First Human Egg Bank Opens despite Fertility Expert's Warning over Danger of Genetic Defects

The Mail on Sunday (London, England), November 28, 2004 | Go to article overview

First Human Egg Bank Opens despite Fertility Expert's Warning over Danger of Genetic Defects


Byline: RACHEL ELLIS

BRITAIN'S first human egg bank will be launched this week, with more than 1,500 frozen eggs for sale, The Mail on Sunday can reveal.

Infertile couples will be able to buy eggs for their hereditary characteristics such as eye and hair colour and height, and use them in IVF treatments to create a made-to-order baby.

But last night some of the country's leading medical experts condemned the controversial scheme, which they called dangerous and exploitative.

It follows a warning last week that IVF techniques may increase the risk of genetic damage and cancer. The Medical Research Council said not enough was known about human development to be confident that a potential health time bomb was not being produced.

Fertility expert Lord Winston said: 'This stinks and is generally dangerous.

There is no evidence that egg freezing is safe. I don't know of any doctor that has the credentials in tissue freezing to demonstrate no risk to the genetic material they are freezing.

'In animal studies, egg freezing has frequently been shown to produce defects that are out of the person's control.' The new egg bank has been created by fertility specialist Mohammed Taranissi, owner of the Assisted Reproduction and Gynaecology Centre in London.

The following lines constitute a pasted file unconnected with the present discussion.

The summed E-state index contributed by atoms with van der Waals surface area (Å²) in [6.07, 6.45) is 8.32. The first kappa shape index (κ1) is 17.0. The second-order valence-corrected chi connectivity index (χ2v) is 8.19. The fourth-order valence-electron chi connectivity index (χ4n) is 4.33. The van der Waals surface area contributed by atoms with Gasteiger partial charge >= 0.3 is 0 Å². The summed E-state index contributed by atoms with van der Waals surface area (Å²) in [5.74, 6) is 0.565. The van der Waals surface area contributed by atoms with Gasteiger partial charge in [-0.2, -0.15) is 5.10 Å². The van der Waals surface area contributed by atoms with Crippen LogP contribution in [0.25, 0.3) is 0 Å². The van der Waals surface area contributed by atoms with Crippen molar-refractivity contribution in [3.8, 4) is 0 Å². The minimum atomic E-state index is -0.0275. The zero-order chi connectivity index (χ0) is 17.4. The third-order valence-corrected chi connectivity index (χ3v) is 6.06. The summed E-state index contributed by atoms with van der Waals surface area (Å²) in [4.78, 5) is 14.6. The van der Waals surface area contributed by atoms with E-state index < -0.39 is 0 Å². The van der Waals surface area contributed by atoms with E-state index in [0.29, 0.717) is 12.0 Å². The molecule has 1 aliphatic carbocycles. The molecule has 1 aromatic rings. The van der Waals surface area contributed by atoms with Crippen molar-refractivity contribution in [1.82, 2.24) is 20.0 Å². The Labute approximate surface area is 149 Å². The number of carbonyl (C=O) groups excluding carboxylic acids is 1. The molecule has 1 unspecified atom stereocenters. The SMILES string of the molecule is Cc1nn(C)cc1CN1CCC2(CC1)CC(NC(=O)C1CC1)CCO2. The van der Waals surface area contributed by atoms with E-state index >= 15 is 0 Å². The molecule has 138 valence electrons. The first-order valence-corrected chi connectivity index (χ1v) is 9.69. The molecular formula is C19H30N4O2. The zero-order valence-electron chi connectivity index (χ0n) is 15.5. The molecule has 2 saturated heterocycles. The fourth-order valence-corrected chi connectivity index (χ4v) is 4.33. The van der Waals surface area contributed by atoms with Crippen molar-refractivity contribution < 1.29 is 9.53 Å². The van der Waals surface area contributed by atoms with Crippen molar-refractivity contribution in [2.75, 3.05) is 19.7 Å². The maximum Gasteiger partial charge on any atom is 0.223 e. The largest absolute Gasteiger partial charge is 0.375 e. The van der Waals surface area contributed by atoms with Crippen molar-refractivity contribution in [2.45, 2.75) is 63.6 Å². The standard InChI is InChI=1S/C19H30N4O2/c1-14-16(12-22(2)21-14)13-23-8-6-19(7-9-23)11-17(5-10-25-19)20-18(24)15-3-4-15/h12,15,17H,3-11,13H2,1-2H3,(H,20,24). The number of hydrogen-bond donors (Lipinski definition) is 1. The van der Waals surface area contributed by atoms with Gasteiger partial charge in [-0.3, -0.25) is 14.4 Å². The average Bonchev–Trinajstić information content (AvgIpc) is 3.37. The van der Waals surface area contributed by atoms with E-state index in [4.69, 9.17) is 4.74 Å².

Over five years he has built up a store of 1,500 eggs donated by women undergoing fertility procedures at his clinic.

Egg sharing is already widely available in Britain. However, currently only fresh eggs are used and there is a chronic shortage of donors, which means recipients can wait years for treatment. This is likely to get worse next year when donor anonymity is lifted, meaning IVF babies will be able to trace their biological parents.

Twenty-two clinics are licensed to freeze eggs but demand for the procedure is small. Until now it has been used only by women who want to freeze their eggs because they are about to have a medical treatment that can affect their fertility, or for social reasons.

At least one baby conceived using a frozen egg has been born in this country.

Mr Taranissi, who was named Britain's wealthiest doctor this year with a fortune of more than [pounds sterling]20million, believes the egg bank offers huge advantages to couples who need a donor egg. …

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